The Problems of Russian Pharmaceutical Industry
90% medicines used in Russia are unknown by its origin.
One year ago Russia has buried its pharmaceutical industry, after having finished producing its own antibiotics. Now they are being produced only from imported raw pharmaceutical materials (like 90% of ALL medicines being produced in Russia).
The responsible organizations control the quality of imported medicines and promise to toughen this control. But in words, not in practice. A journalist of Russian newspaper MK (Moskovsky Komsomolets) got shocking documents showing the real situation in this sphere. These documents witness that Russian Sanitary Inspection gives easily the permissions for importing semis to produce pills and globules.
This is a national shame! The share of national medicines produced from national semi-products in Russia is negligibly small. If within the Soviet period we were producing 70% of all necessary medicines, today, according to the statistics of the Russian Academy of Science’ Institute of Pharmacology we are at the level of 1914 (when we were producing next to nothing). Why? It is not advantageous to produce semis for medicines. In this sphere Russia can not compete even with India and China, providing cheaper substances. But it is not a secret that the quality of Indian and Chinese made medicines are poor. To say nothing of the fact that these countries export dozens of tons of counterfeit medicines top Russia.
The official statistics say there are 7-12% of counterfeited medicines consumed in Russia (the expert evaluation is about 60%). If before the major part of counterfeit was so called simple medicines, now we witness an enormous number of expensive strong medicine: immuno-modulators, antibiotics, cardiologic, antifungal, hormone containing and gastroenterological medicines. Taking into account, that 90% of medicines are being produced from foreign semis, may we ask a question: what semis are being imported? The specialists say that the lion’s share of the falsified and counterfeited medicines is being produced from imported semi-products.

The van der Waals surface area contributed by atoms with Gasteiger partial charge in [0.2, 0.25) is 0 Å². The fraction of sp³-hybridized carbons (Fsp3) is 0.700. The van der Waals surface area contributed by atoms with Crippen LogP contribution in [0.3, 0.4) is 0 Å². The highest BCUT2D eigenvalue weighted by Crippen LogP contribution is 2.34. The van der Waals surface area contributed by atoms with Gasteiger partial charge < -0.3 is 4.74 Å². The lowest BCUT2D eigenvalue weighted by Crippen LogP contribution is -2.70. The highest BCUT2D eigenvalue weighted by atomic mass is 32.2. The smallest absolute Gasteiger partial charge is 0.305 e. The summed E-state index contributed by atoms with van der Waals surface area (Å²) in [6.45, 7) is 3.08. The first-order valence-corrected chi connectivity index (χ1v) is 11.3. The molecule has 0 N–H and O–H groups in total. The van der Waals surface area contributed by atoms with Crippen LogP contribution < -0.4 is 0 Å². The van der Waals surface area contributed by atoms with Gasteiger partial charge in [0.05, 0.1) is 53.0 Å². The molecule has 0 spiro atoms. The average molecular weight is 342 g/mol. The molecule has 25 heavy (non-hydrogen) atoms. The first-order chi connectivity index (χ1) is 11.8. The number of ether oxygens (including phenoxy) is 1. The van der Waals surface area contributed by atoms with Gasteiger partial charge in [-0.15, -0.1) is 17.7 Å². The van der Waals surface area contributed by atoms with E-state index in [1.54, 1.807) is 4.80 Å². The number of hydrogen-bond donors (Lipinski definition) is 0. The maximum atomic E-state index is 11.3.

The law says: one has right to export to Russia only registered medicines (the pharmaceutical substance is a ready medicine – you have just to press pills, to pack it and sell. If a medicine didn’t pass through registration, that means that it didn’t pass through clinical trial. And in this case its safeness (and its effectiveness, too) is not proved by anything or anyone. At that, a foreign medicine has to be registered at the Russian territory.
But there is still a loophole: the lion’s share of pharmacological semi-products is being imported as simple chemical compounds. It is more profitable to register it at the Russian market and the customs duty, are half the ordinary price. The producers and selling companies “forget” about these medicines’ danger for the consumers’ health.
One more problem – within the framework of our customs system it is very difficult to find out who is the real producer of the pharmaceutical semi-product.
The Russian Minister of Health Mikhail Zurabov admitted, that some semi-products pass through the Russian birders and when we ask the producer did he export them to Russia he says “No”. It is a very seldom practice when we buy the semis from the producer directly. More often it passes through the semi-legal schema of import transactions through the intermediary companies. Sometimes these semis are being gathered at storehouses and it is impossible to control their use-by-date.